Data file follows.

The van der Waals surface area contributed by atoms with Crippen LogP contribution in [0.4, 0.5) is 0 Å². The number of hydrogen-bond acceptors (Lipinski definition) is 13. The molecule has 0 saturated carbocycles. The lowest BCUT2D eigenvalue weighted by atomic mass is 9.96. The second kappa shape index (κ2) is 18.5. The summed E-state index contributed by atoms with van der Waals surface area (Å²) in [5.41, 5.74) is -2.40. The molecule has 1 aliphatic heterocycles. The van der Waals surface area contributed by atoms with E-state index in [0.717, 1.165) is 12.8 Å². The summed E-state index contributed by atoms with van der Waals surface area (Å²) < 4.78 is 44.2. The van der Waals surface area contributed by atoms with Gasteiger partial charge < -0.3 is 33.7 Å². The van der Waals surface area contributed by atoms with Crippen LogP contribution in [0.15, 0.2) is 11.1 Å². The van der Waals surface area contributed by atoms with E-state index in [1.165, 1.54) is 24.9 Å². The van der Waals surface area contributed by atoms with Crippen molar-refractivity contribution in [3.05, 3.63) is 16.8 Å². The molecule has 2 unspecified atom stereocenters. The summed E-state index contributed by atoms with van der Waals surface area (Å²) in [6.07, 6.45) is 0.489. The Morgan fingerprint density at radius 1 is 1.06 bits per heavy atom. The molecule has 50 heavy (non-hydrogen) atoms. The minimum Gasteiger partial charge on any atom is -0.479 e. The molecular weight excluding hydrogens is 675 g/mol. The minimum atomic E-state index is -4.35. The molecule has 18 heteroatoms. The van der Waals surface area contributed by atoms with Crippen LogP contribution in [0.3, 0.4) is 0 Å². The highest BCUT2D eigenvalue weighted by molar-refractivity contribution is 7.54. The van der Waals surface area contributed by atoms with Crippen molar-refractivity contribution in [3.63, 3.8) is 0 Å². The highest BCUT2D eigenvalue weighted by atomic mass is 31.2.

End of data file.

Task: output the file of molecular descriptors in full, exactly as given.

The van der Waals surface area contributed by atoms with Crippen LogP contribution in [0.4, 0.5) is 0 Å². The number of hydrogen-bond acceptors (Lipinski definition) is 13. The molecule has 0 saturated carbocycles. The lowest BCUT2D eigenvalue weighted by atomic mass is 9.96. The second kappa shape index (κ2) is 18.5. The summed E-state index contributed by atoms with van der Waals surface area (Å²) in [5.41, 5.74) is -2.40. The molecule has 1 aliphatic heterocycles. The van der Waals surface area contributed by atoms with E-state index in [0.717, 1.165) is 12.8 Å². The summed E-state index contributed by atoms with van der Waals surface area (Å²) < 4.78 is 44.2. The van der Waals surface area contributed by atoms with Gasteiger partial charge < -0.3 is 33.7 Å². The van der Waals surface area contributed by atoms with Crippen LogP contribution in [0.15, 0.2) is 11.1 Å². The van der Waals surface area contributed by atoms with E-state index in [1.165, 1.54) is 24.9 Å². The van der Waals surface area contributed by atoms with Crippen molar-refractivity contribution in [3.05, 3.63) is 16.8 Å². The molecule has 2 unspecified atom stereocenters. The summed E-state index contributed by atoms with van der Waals surface area (Å²) in [6.07, 6.45) is 0.489. The Morgan fingerprint density at radius 1 is 1.06 bits per heavy atom. The molecule has 50 heavy (non-hydrogen) atoms. The minimum Gasteiger partial charge on any atom is -0.479 e. The molecular weight excluding hydrogens is 675 g/mol. The minimum atomic E-state index is -4.35. The molecule has 18 heteroatoms. The van der Waals surface area contributed by atoms with Crippen LogP contribution in [0.3, 0.4) is 0 Å². The highest BCUT2D eigenvalue weighted by molar-refractivity contribution is 7.54. The van der Waals surface area contributed by atoms with Crippen molar-refractivity contribution in [3.63, 3.8) is 0 Å². The highest BCUT2D eigenvalue weighted by atomic mass is 31.2.